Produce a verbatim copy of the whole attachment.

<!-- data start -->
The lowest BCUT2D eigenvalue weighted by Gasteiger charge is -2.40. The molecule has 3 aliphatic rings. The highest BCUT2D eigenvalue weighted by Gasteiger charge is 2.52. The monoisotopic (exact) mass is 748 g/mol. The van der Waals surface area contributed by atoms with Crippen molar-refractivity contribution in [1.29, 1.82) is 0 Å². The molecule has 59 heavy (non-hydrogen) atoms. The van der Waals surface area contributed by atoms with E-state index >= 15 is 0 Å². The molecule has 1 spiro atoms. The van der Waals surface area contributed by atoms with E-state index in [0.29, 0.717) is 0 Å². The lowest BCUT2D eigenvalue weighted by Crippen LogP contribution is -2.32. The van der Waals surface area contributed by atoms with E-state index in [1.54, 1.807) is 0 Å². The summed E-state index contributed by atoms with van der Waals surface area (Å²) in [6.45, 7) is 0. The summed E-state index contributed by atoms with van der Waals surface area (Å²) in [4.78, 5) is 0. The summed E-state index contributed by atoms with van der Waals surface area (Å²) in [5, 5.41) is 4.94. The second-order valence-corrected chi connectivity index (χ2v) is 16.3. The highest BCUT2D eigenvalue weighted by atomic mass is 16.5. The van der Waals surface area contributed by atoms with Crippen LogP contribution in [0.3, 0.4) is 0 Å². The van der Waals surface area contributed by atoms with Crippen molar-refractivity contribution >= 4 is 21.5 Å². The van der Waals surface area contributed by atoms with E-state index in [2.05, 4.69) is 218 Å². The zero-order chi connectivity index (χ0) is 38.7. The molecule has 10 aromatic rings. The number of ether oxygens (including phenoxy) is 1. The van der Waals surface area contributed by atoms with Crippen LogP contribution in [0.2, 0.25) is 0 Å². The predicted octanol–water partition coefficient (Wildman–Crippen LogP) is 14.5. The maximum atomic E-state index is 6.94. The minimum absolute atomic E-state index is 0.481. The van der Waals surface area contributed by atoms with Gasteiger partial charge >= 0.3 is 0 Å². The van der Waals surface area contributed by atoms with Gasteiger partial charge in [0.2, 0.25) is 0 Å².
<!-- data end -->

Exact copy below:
The lowest BCUT2D eigenvalue weighted by Gasteiger charge is -2.40. The molecule has 3 aliphatic rings. The highest BCUT2D eigenvalue weighted by Gasteiger charge is 2.52. The monoisotopic (exact) mass is 748 g/mol. The van der Waals surface area contributed by atoms with Crippen molar-refractivity contribution in [1.29, 1.82) is 0 Å². The molecule has 59 heavy (non-hydrogen) atoms. The van der Waals surface area contributed by atoms with E-state index >= 15 is 0 Å². The molecule has 1 spiro atoms. The van der Waals surface area contributed by atoms with E-state index in [0.29, 0.717) is 0 Å². The lowest BCUT2D eigenvalue weighted by Crippen LogP contribution is -2.32. The van der Waals surface area contributed by atoms with E-state index in [1.54, 1.807) is 0 Å². The summed E-state index contributed by atoms with van der Waals surface area (Å²) in [6.45, 7) is 0. The summed E-state index contributed by atoms with van der Waals surface area (Å²) in [4.78, 5) is 0. The summed E-state index contributed by atoms with van der Waals surface area (Å²) in [5, 5.41) is 4.94. The second-order valence-corrected chi connectivity index (χ2v) is 16.3. The highest BCUT2D eigenvalue weighted by atomic mass is 16.5. The van der Waals surface area contributed by atoms with Crippen LogP contribution in [0.3, 0.4) is 0 Å². The van der Waals surface area contributed by atoms with Crippen molar-refractivity contribution >= 4 is 21.5 Å². The van der Waals surface area contributed by atoms with E-state index in [2.05, 4.69) is 218 Å². The zero-order chi connectivity index (χ0) is 38.7. The molecule has 10 aromatic rings. The number of ether oxygens (including phenoxy) is 1. The van der Waals surface area contributed by atoms with Crippen LogP contribution in [0.2, 0.25) is 0 Å². The predicted octanol–water partition coefficient (Wildman–Crippen LogP) is 14.5. The maximum atomic E-state index is 6.94. The minimum absolute atomic E-state index is 0.481. The van der Waals surface area contributed by atoms with Gasteiger partial charge >= 0.3 is 0 Å². The van der Waals surface area contributed by atoms with Gasteiger partial charge in [0.2, 0.25) is 0 Å².